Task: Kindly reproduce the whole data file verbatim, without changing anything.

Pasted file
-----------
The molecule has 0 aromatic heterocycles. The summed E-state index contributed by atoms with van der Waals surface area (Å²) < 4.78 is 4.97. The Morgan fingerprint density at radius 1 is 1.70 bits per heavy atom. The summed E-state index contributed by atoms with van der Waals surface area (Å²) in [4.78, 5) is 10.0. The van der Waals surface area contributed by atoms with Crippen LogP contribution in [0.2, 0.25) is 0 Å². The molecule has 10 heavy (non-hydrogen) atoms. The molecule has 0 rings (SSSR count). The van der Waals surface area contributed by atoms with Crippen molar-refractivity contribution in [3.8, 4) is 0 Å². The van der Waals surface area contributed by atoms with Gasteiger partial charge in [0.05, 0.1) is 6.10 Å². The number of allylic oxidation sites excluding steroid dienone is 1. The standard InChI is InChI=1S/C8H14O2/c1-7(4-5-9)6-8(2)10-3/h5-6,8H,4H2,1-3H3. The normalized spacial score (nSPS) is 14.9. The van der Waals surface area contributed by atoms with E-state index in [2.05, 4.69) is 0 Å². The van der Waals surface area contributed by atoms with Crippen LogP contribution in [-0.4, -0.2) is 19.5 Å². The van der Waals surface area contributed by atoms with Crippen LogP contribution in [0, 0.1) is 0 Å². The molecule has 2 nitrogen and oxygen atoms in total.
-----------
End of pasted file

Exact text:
The molecule has 0 aromatic heterocycles. The summed E-state index contributed by atoms with van der Waals surface area (Å²) < 4.78 is 4.97. The Morgan fingerprint density at radius 1 is 1.70 bits per heavy atom. The summed E-state index contributed by atoms with van der Waals surface area (Å²) in [4.78, 5) is 10.0. The van der Waals surface area contributed by atoms with Crippen LogP contribution in [0.2, 0.25) is 0 Å². The molecule has 10 heavy (non-hydrogen) atoms. The molecule has 0 rings (SSSR count). The van der Waals surface area contributed by atoms with Crippen molar-refractivity contribution in [3.8, 4) is 0 Å². The van der Waals surface area contributed by atoms with Gasteiger partial charge in [0.05, 0.1) is 6.10 Å². The number of allylic oxidation sites excluding steroid dienone is 1. The standard InChI is InChI=1S/C8H14O2/c1-7(4-5-9)6-8(2)10-3/h5-6,8H,4H2,1-3H3. The normalized spacial score (nSPS) is 14.9. The van der Waals surface area contributed by atoms with E-state index in [2.05, 4.69) is 0 Å². The van der Waals surface area contributed by atoms with Crippen LogP contribution in [-0.4, -0.2) is 19.5 Å². The van der Waals surface area contributed by atoms with Crippen LogP contribution in [0, 0.1) is 0 Å². The molecule has 2 nitrogen and oxygen atoms in total.